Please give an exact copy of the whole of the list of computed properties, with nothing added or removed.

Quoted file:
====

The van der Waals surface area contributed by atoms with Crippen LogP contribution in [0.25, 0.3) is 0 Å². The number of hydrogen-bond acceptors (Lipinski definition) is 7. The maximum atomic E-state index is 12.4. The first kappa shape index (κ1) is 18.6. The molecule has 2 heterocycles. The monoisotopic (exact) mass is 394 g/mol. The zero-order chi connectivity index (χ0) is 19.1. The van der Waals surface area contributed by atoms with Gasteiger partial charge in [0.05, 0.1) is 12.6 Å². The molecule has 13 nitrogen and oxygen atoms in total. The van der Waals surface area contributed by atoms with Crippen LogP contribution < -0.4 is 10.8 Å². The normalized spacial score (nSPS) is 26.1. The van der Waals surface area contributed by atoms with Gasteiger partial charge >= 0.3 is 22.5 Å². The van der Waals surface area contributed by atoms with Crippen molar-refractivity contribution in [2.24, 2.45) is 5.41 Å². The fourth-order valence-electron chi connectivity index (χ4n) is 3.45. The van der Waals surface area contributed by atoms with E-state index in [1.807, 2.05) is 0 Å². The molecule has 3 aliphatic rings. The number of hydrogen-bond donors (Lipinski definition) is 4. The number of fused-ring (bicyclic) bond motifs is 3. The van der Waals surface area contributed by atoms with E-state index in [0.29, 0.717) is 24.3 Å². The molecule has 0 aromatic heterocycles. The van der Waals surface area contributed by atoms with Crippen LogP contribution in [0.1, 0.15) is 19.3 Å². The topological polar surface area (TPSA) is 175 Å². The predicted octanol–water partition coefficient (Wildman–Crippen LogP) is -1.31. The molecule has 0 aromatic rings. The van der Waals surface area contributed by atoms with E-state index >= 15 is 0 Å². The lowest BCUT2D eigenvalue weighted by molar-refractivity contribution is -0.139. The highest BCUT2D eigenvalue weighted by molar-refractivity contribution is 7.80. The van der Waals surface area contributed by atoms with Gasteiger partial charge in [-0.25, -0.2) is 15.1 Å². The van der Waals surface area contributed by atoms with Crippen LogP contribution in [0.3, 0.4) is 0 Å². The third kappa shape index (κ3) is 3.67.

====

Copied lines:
The van der Waals surface area contributed by atoms with Crippen LogP contribution in [0.25, 0.3) is 0 Å². The number of hydrogen-bond acceptors (Lipinski definition) is 7. The maximum atomic E-state index is 12.4. The first kappa shape index (κ1) is 18.6. The molecule has 2 heterocycles. The monoisotopic (exact) mass is 394 g/mol. The zero-order chi connectivity index (χ0) is 19.1. The van der Waals surface area contributed by atoms with Gasteiger partial charge in [0.05, 0.1) is 12.6 Å². The molecule has 13 nitrogen and oxygen atoms in total. The van der Waals surface area contributed by atoms with Crippen LogP contribution < -0.4 is 10.8 Å². The normalized spacial score (nSPS) is 26.1. The van der Waals surface area contributed by atoms with Gasteiger partial charge >= 0.3 is 22.5 Å². The van der Waals surface area contributed by atoms with Crippen molar-refractivity contribution in [2.24, 2.45) is 5.41 Å². The fourth-order valence-electron chi connectivity index (χ4n) is 3.45. The van der Waals surface area contributed by atoms with E-state index in [1.807, 2.05) is 0 Å². The molecule has 3 aliphatic rings. The number of hydrogen-bond donors (Lipinski definition) is 4. The number of fused-ring (bicyclic) bond motifs is 3. The van der Waals surface area contributed by atoms with E-state index in [0.29, 0.717) is 24.3 Å². The molecule has 0 aromatic heterocycles. The van der Waals surface area contributed by atoms with Crippen LogP contribution in [0.1, 0.15) is 19.3 Å². The topological polar surface area (TPSA) is 175 Å². The predicted octanol–water partition coefficient (Wildman–Crippen LogP) is -1.31. The molecule has 0 aromatic rings. The van der Waals surface area contributed by atoms with E-state index >= 15 is 0 Å². The lowest BCUT2D eigenvalue weighted by molar-refractivity contribution is -0.139. The highest BCUT2D eigenvalue weighted by molar-refractivity contribution is 7.80. The van der Waals surface area contributed by atoms with Gasteiger partial charge in [-0.25, -0.2) is 15.1 Å². The van der Waals surface area contributed by atoms with Crippen LogP contribution in [0.3, 0.4) is 0 Å². The third kappa shape index (κ3) is 3.67.